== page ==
FTE - what do you know about this? Reporters saying the names? You are thinking about the audio traffic stations and not the real-time traffic data that is displayed on a navigation map. XM created this segment which it would be interesting for someone to recognize. FM-RDS had been around in Europe for a awhile but the US was a very differnent (and bigger) market. Therefore, with several map providers out there- NavTeq, TeleAtlas, and GDT - XM knew that it had to have a commin map database to which traffic information could be sent as it would not be efficent to send the data multiple times over the network - one time to one map standard. XM pulled these players into a joint meeting to agree to this common data spec.

It was XM that made thse partners agree (reluctantly ad none of them were "friends") as XM made the case on the OEMs and the aftermarket needing this standard and needing it the same across all. XM launched in the service on the 2004 Acura RL as the first entrent with NavTeq as the data aggregator. Sirius was trying to the do the same with TeleAtlas (the sore loser in the XM aggregator selection process) but after trying for a few years, they could not make it work. Chrysler/Mercedes was sick and tired of Sirius failing to get it done that they told Sirius to go to NavTeq to make it happen. So, only through the efforts of XM did Sirius get traffic data and it was not in 2004 as noted - it was 2006 or 2007 before Sirius offered this. The XM role also enabled all of the FM-RDS, MSN Direct, etc to flourish as once the location codes were in the map database, anyone could use and reference them. The challenge today is in getting the best data and there has been a lot of jockying around on this with historical information, probe data, cell phone tracking, cameras, road sensors, etc. New technology will make it better but there is only one source where all of this began and it was XM and the small team that made it happen.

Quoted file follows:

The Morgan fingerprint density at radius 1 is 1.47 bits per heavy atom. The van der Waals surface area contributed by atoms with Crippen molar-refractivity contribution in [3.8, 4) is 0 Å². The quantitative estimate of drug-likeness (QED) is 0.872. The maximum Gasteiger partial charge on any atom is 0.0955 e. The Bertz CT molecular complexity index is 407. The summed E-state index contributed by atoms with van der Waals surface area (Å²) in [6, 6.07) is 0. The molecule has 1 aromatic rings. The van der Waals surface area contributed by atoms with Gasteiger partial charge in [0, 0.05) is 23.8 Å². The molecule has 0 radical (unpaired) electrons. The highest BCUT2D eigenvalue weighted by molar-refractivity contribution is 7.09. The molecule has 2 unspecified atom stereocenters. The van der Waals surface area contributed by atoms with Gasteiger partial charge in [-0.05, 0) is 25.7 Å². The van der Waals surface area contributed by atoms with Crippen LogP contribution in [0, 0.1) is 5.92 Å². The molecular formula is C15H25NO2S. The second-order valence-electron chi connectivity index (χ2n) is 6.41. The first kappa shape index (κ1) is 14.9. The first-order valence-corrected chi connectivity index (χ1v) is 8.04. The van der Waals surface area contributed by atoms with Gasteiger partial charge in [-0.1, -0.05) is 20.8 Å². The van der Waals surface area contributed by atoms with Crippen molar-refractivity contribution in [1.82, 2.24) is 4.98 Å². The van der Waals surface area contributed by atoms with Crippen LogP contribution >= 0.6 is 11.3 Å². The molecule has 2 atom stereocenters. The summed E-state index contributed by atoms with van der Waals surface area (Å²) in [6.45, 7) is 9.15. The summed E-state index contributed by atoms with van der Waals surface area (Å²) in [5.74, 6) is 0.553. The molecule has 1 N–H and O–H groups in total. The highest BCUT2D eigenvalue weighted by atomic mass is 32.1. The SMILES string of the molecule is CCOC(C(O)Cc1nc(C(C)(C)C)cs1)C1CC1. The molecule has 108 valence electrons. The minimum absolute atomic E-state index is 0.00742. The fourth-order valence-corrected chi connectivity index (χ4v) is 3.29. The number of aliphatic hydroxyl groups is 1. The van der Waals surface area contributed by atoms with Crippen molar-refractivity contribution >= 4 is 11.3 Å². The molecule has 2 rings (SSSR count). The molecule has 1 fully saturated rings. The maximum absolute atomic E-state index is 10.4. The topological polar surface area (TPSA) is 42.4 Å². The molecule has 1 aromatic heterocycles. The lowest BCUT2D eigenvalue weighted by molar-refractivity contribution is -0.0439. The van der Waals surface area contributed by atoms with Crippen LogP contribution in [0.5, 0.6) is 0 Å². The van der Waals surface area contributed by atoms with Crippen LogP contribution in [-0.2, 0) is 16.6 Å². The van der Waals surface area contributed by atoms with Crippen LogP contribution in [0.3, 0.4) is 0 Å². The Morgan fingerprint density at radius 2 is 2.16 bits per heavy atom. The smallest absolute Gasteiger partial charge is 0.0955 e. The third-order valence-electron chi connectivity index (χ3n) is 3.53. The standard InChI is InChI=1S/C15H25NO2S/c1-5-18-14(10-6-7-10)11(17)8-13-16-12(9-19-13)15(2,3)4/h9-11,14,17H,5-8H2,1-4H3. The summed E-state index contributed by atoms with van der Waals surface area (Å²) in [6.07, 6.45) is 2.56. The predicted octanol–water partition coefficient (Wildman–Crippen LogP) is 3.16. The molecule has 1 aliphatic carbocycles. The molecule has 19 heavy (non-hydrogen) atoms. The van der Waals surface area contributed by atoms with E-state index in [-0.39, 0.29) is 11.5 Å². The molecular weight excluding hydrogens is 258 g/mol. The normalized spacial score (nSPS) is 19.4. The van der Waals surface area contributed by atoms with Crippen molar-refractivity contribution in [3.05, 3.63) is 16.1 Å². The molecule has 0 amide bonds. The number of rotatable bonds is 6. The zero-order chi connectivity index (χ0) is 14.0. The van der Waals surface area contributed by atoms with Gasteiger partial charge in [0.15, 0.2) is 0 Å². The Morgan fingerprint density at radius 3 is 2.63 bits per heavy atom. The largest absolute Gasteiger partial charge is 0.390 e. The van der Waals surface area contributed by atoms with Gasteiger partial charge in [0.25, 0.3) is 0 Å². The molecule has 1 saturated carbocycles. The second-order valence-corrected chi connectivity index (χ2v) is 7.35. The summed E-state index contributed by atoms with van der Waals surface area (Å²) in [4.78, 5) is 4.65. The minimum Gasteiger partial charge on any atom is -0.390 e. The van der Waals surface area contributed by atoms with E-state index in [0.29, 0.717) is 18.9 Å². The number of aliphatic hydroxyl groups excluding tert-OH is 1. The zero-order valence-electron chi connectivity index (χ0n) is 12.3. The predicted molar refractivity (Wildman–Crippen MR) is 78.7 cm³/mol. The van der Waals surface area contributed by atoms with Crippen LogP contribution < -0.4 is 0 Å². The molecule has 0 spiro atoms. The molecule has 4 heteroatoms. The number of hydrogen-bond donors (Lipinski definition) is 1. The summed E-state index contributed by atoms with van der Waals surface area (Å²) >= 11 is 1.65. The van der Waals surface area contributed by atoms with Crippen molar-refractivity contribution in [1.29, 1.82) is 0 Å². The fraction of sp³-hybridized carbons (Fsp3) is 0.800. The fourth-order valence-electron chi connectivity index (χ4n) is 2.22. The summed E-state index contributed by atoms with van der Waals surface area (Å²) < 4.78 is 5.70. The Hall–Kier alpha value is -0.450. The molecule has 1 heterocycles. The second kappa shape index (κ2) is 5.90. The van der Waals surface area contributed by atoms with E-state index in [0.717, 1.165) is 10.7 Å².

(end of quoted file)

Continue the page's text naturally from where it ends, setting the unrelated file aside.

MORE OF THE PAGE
trafficguru
xm is desperate for a merger has never made a profit not something to base buying choices on. Nav, auto, electronics companies hardly need a near bankrupt industry organizing anything.

trafficguru
xm is desperate for a merger has never made a profit not something to base buying choices on. Nav, auto, electronics companies hardly need a near bankrupt industry organizing anything.

AC, who said anything about the merger?

Traffic reporting is a commodity. XM's traffic uses little bandwidth. It sounds like the reporters are sitting in a swimming pool, on the bottom.

I did not mention merger - not relevant in the thread. My post was on recognition of the role of XM in the GPS market for traffic service. I know there are axes to grind on the merger but that was not relevant to post. I sincerly doubt that many have the level of insight into what I related which is why I posted it.

We are talking about xm and sirius and their role the in the traffic reporting, of course the merger needs to come up, as does the health of the satrad industry. If xm holds the role trafficguru claims it seems the industry better be looking for a stronger and better off leader. Bravo for xm helping the traffic reporting industry forward BUT if the head of the line is in big trouble (like xm and the satrad industry) Investments, innovation, and customers will suffer